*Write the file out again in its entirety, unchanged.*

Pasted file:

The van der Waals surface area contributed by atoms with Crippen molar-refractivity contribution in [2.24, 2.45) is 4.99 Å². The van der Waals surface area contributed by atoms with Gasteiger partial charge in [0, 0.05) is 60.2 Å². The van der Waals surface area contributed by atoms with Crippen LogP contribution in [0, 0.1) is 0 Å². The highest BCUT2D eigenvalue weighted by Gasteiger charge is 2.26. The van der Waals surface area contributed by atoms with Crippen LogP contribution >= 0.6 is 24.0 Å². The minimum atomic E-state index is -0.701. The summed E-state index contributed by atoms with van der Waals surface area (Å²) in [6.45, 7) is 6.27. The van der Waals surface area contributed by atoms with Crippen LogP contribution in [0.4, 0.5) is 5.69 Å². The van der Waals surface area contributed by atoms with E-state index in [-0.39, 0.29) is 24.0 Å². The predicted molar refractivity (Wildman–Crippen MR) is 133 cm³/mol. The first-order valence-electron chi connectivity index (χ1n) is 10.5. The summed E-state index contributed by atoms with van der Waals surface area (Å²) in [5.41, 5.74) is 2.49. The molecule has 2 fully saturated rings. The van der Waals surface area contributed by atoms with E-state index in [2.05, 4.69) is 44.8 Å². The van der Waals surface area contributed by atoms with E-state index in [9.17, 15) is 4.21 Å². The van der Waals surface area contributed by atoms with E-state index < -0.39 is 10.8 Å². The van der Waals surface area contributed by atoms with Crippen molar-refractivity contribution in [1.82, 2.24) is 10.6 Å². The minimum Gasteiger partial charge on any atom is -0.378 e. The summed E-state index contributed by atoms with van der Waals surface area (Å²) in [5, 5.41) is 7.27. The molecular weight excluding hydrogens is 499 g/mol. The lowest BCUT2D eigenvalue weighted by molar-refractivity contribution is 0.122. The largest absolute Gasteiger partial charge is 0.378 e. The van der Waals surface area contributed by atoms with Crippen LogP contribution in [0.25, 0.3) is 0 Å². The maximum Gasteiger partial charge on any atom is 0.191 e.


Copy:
The van der Waals surface area contributed by atoms with Crippen molar-refractivity contribution in [2.24, 2.45) is 4.99 Å². The van der Waals surface area contributed by atoms with Gasteiger partial charge in [0, 0.05) is 60.2 Å². The van der Waals surface area contributed by atoms with Crippen LogP contribution in [0, 0.1) is 0 Å². The highest BCUT2D eigenvalue weighted by Gasteiger charge is 2.26. The van der Waals surface area contributed by atoms with Crippen LogP contribution >= 0.6 is 24.0 Å². The minimum atomic E-state index is -0.701. The summed E-state index contributed by atoms with van der Waals surface area (Å²) in [6.45, 7) is 6.27. The van der Waals surface area contributed by atoms with Crippen LogP contribution in [0.4, 0.5) is 5.69 Å². The van der Waals surface area contributed by atoms with E-state index in [-0.39, 0.29) is 24.0 Å². The predicted molar refractivity (Wildman–Crippen MR) is 133 cm³/mol. The first-order valence-electron chi connectivity index (χ1n) is 10.5. The summed E-state index contributed by atoms with van der Waals surface area (Å²) in [5.41, 5.74) is 2.49. The molecule has 2 fully saturated rings. The van der Waals surface area contributed by atoms with E-state index in [2.05, 4.69) is 44.8 Å². The van der Waals surface area contributed by atoms with E-state index in [9.17, 15) is 4.21 Å². The van der Waals surface area contributed by atoms with E-state index < -0.39 is 10.8 Å². The van der Waals surface area contributed by atoms with Crippen molar-refractivity contribution in [1.82, 2.24) is 10.6 Å². The minimum Gasteiger partial charge on any atom is -0.378 e. The summed E-state index contributed by atoms with van der Waals surface area (Å²) in [5, 5.41) is 7.27. The molecular weight excluding hydrogens is 499 g/mol. The lowest BCUT2D eigenvalue weighted by molar-refractivity contribution is 0.122. The largest absolute Gasteiger partial charge is 0.378 e. The van der Waals surface area contributed by atoms with Crippen LogP contribution in [0.25, 0.3) is 0 Å². The maximum Gasteiger partial charge on any atom is 0.191 e.